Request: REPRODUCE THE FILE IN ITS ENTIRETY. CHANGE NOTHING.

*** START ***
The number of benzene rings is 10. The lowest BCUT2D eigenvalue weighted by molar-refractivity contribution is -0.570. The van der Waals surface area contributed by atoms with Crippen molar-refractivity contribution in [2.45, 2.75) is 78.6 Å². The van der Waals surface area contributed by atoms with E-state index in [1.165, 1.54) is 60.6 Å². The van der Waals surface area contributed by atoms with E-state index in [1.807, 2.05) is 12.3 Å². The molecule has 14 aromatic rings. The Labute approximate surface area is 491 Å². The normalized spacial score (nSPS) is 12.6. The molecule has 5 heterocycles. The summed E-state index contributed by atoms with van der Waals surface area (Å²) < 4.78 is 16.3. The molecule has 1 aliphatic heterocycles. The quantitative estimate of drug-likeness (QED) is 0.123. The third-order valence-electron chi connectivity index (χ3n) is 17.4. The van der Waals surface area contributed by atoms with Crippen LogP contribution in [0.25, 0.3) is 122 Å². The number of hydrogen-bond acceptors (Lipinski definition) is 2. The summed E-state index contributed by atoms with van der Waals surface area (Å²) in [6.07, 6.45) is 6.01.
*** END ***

The number of benzene rings is 10. The lowest BCUT2D eigenvalue weighted by molar-refractivity contribution is -0.570. The van der Waals surface area contributed by atoms with Crippen molar-refractivity contribution in [2.45, 2.75) is 78.6 Å². The van der Waals surface area contributed by atoms with E-state index in [1.165, 1.54) is 60.6 Å². The van der Waals surface area contributed by atoms with E-state index in [1.807, 2.05) is 12.3 Å². The molecule has 14 aromatic rings. The Labute approximate surface area is 491 Å². The normalized spacial score (nSPS) is 12.6. The molecule has 5 heterocycles. The summed E-state index contributed by atoms with van der Waals surface area (Å²) < 4.78 is 16.3. The molecule has 1 aliphatic heterocycles. The quantitative estimate of drug-likeness (QED) is 0.123. The third-order valence-electron chi connectivity index (χ3n) is 17.4. The van der Waals surface area contributed by atoms with Crippen LogP contribution in [0.25, 0.3) is 122 Å². The number of hydrogen-bond acceptors (Lipinski definition) is 2. The summed E-state index contributed by atoms with van der Waals surface area (Å²) in [6.07, 6.45) is 6.01.